WHAT THE ROSWELL INCIDENT WAS NOT
Before discussing specific positive results that these efforts revealed, it is first appropriate to discuss those things, as indicated by information
available to the Air Force, that the "Roswell Incident" was not:
1. An Airplane Crash
Of all the things that are documented and tracked within the Air Force, among the most detailed and scrupulous are airplane crashes. In fact, records
of air crashes go back to the first years of military flight. Safety records and reports are available for all crashes that involved serious damage,
injury, death, or a combination of these factors.
These records also include incidents involving experimental or classified aircraft. USAF records showed that between June 24, 1947, and July 28, 1947,
there were five crashes in New Mexico alone, involving A-26C, P-5 IN, C-82A, P-80A and PQ-14B aircraft; however, none of these were on the date(s) in
question nor in the area(s) in question.
In this area, the search efforts revealed that there are no air safety records pertaining to weather balloon crashes (all weather balloons "crash"
sooner or later); however, there are provisions for generating reports of "crashes" as ground safety incidents in the unlikely chance that a balloon
injures someone or causes damage.
However, such records are only maintained for five years.
2. A Missile Crash
A crashed or errant missile, usually described as a captured German V-2 or one of its variants, is sometimes set forth as a possible explanation for
the debris recovered near Roswell.
Since much of this testing done at nearby White Sands was secret at the time, it would be logical to assume that the government would handle any
missile mishap under tight security, particularly if the mishap occurred on private land.
From the records reviewed by the Air Force, however, there was nothing located to suggest that this was the case. Although the bulk of remaining
testing records are under the control of the US Army, the subject has also been very well documented over the years within Air Force records. There
would be no reason to keep such information classified today.
The USAF found no indicators or even hints that a missile was involved in this matter.
3. A Nuclear Accident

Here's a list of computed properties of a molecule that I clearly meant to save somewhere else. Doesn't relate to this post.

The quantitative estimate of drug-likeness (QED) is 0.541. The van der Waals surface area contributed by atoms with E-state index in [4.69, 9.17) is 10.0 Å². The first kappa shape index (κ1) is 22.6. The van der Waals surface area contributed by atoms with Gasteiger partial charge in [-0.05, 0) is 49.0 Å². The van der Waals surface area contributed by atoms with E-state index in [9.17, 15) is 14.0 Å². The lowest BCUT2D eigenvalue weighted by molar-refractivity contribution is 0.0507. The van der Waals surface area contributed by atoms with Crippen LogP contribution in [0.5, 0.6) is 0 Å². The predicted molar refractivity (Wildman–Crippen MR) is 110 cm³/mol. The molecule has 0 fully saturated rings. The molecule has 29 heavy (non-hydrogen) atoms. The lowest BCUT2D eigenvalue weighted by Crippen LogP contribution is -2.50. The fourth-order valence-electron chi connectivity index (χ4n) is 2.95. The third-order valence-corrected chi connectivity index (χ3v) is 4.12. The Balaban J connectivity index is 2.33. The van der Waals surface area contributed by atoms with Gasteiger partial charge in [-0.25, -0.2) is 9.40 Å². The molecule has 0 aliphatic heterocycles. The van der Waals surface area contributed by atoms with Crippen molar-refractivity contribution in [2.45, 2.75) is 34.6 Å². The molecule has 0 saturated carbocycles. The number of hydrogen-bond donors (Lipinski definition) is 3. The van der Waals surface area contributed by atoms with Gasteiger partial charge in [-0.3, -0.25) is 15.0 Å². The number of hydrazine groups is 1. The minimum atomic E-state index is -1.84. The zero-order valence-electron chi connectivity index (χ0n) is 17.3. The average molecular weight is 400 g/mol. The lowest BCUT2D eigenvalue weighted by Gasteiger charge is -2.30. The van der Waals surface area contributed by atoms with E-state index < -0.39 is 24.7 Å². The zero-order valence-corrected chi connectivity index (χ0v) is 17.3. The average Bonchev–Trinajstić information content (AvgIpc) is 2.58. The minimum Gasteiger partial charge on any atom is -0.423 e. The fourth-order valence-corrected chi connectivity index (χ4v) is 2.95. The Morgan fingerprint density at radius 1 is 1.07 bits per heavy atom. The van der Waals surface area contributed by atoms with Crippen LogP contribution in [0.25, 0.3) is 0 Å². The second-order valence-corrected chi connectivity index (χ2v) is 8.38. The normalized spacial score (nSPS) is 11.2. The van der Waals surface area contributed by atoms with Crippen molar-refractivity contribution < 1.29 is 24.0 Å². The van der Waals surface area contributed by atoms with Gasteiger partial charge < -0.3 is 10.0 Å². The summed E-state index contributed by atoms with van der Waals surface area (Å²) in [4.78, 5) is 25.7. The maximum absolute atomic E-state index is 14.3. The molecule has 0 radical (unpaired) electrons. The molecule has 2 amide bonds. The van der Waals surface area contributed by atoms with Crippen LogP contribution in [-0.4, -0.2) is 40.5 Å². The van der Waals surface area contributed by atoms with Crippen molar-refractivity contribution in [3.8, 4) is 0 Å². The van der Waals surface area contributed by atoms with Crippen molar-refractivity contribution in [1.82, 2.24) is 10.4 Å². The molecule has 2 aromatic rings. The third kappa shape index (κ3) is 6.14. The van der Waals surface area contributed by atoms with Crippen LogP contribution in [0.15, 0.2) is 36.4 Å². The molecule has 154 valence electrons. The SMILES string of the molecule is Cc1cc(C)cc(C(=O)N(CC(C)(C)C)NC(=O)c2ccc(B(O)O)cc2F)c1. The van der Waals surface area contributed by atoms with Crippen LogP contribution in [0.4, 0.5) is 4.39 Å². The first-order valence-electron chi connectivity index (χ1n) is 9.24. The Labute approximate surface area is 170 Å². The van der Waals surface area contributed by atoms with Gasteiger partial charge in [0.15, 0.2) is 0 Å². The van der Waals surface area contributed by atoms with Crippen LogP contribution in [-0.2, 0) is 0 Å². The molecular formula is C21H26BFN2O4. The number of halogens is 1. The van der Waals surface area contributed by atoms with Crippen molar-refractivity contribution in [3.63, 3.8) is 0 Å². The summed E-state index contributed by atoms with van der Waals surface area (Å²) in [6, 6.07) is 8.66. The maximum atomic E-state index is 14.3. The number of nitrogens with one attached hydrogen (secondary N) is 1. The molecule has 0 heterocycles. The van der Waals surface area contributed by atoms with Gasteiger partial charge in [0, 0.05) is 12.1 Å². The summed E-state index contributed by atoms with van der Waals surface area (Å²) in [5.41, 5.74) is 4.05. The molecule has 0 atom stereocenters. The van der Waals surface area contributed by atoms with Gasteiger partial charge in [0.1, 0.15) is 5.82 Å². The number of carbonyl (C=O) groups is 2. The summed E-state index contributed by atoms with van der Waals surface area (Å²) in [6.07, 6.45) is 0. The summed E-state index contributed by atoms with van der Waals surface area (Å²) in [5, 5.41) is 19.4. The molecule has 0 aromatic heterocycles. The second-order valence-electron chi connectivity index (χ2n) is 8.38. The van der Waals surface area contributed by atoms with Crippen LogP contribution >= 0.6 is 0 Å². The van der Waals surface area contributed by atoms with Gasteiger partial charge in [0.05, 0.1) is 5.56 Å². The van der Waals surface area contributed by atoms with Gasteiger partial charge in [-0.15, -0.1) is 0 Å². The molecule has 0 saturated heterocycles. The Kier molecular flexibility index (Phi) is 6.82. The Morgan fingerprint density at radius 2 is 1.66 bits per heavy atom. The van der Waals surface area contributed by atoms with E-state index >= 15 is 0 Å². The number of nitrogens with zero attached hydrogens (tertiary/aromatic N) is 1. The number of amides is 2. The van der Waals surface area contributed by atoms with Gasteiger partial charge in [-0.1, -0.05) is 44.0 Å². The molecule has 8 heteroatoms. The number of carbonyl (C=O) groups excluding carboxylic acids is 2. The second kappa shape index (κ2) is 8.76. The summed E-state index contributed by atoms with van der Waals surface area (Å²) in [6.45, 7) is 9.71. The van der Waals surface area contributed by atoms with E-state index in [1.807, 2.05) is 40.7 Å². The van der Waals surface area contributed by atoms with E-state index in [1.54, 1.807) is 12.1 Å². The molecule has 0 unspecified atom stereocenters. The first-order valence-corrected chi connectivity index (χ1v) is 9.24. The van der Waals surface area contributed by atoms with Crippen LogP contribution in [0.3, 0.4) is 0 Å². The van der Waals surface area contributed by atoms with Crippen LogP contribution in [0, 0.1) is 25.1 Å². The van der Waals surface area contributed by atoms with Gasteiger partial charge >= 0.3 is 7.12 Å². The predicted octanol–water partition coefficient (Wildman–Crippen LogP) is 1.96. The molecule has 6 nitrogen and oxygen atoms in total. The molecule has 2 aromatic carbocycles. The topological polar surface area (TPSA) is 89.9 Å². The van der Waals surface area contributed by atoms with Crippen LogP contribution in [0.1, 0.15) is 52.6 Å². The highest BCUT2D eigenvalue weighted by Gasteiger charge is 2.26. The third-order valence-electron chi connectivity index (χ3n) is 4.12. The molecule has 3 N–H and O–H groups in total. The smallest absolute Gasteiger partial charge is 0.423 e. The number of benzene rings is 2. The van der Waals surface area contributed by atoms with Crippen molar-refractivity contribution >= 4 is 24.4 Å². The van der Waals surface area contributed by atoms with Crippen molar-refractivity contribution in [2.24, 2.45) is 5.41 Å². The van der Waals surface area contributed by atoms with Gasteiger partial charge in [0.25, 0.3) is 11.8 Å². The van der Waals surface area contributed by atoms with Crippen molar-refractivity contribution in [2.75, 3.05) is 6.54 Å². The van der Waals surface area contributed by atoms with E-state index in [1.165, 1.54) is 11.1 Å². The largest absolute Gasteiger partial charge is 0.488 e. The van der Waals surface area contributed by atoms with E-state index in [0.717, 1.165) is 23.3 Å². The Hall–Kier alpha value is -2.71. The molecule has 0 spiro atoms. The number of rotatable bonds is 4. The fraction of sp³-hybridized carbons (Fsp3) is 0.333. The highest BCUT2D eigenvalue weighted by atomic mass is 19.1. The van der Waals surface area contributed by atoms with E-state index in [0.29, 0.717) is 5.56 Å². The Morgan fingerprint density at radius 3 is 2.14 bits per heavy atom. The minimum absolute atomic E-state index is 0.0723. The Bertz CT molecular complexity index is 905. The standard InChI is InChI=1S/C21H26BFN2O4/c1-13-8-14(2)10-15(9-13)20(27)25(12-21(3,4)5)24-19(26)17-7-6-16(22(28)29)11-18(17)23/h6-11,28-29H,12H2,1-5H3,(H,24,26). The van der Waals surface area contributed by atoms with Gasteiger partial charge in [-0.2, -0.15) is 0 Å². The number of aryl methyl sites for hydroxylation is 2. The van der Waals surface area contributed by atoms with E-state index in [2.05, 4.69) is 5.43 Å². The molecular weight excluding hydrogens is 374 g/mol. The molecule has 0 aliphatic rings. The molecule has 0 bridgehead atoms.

One of the areas considered was that whatever happened near Roswell may have involved nuclear weapons.
This was a logical area of concern since the 509th Bomb Group was the only military unit in the world at the time that had access to nuclear weapons.
Again, reviews of available records gave no indication that this was the case.
A number of records still classified TOP SECRET and SECRET-RESTRICTED DATA having to do with nuclear weapons were located in the Federal Records
Center in St. Louis, MO . These records, which pertained to the 509th, had nothing to do with any activities that could have been misinterpreted as
the "Roswell Incident."
Also, any records of a nuclear related incident would have been inherited by the Department of Energy (DOE), and, had one occurred, it is likely DOE
would have publicly reported it as part of its recent declassification and public release efforts.
There were no ancillary records in Air Force files to indicate the potential existence of such records within DOE channels, however.
4. An Extraterrestrial Craft
The Air Force research found absolutely no indication that what happened near Roswell in 1947, involved any type of extraterrestrial spacecraft.
This, of course, is the crux of this entire matter. "Pro-UFO" persons who obtain a copy of this report, at this point, most probably begin the
"cover-up is still on" claims.
Nevertheless, the research indicated absolutely no evidence of any kind that a spaceship crashed near Roswell or that any alien occupants were
recovered therefrom, in some secret military operation or otherwise. This does not mean, however, that the early Air Force was not concerned about
However, in the early days, "UFO" meant Unidentified Flying Object, which literally translated as some object in the air that was not readily
identifiable. It did not mean, as the term has evolved in today's language, to equate to alien spaceships.
Records from the period reviewed by Air Force researchers as well as those cited by the authors mentioned before, do indicate that the USAF was
seriously concerned about the inability to adequately identify unknown flying objects reported in American airspace. All the records, however,
indicated that the focus of concern was not on aliens, hostile or otherwise, but on the Soviet Union. Many documents from that period speak to the
possibility of developmental secret Soviet aircraft overflying US airspace.